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Intramural E-Sports During COVID-19

A gamer raises their arms in victory while seated at their computer.

During the first few years of my Ph.D., participating in intramural soccer, badminton and volleyball leagues run through the Cooley fitness center was a great way to have fun and meet other students outside of my own program. But last year, our volleyball team’s winning streak was abruptly cut short by the pandemic. Cooley closed, and all sports leagues were indefinitely put on pause.

Enter the Graduate Representative Organization’s (GRO) e-sports league. E-sports, or electronic sports, have been rapidly rising in popularity over the past few years. These videogame competitions pit teams or individuals against one another while matches are streamed live for audience spectators.

Graduate student and league organizer Vittorio Loprinzo says the idea was originally suggested by an incoming graduate student. The five games currently included in the league were picked to span a wide breadth of gaming genres, from team-based shooters to soccer (played with cars!), and four are entirely free to play. This season, 175 students from across the undergraduate, graduate and medical schools are signed up to play. Matches are organized through the Discord messaging app, and a select few are livestreamed for audience spectators through Twitch.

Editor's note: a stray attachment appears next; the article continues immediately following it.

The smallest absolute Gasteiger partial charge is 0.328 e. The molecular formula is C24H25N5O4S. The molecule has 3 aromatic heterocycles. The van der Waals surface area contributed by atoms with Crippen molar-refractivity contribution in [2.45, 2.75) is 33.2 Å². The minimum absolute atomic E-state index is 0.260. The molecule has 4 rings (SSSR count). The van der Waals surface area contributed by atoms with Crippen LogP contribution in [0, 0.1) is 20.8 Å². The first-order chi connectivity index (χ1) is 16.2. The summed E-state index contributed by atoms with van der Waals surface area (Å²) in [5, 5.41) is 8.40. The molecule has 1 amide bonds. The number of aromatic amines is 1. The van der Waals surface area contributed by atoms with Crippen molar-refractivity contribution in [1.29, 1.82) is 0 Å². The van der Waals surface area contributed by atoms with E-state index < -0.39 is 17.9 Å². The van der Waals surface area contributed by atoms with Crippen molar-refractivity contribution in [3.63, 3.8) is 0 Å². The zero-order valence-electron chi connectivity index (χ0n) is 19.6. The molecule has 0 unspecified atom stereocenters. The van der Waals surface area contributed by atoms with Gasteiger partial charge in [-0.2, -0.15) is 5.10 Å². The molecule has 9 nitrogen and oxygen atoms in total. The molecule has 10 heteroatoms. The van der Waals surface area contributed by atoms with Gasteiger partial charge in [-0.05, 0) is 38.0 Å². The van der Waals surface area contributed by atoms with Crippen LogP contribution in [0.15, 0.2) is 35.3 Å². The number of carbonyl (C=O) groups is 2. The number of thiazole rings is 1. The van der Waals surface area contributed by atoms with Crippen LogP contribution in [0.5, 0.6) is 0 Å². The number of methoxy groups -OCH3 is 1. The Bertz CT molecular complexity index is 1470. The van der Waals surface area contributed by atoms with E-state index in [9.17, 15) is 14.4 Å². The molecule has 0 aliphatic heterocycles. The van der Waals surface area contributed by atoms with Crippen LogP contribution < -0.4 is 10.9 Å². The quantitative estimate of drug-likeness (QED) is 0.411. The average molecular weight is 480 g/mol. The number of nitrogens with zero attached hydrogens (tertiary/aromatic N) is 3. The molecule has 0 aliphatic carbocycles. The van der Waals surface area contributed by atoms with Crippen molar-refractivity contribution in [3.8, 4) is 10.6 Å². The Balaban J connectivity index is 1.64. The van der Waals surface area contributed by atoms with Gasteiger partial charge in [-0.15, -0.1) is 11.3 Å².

To join in on the fun, I borrowed a friend’s Switch and entered as a Super Smash Bros. contestant. For singles, I played alone. For doubles, I was matched to another free agent, an undergraduate who I never would have met under normal circumstances. We’ve played and laughed and lost horribly together, and I’ve had a lot of fun so far.

One of the things Vittorio has been most proud of is how active the Discord group has been in fostering community. “Originally, it was just for scheduling matches,” he says. “But now, people are playing unscheduled matches, talking about [downloadable content] and watching world championships together. People have made new friends because of this.” Vittorio hopes to find a way to solidify these connections so that these friendships persist, even after the league has ended.

The post-pandemic future of the e-sports league remains uncertain, as its budget is typically used for other GRO events that have been canceled due to COVID-19. Depending on interest, there is a chance that it could continue. For now, though — game on!

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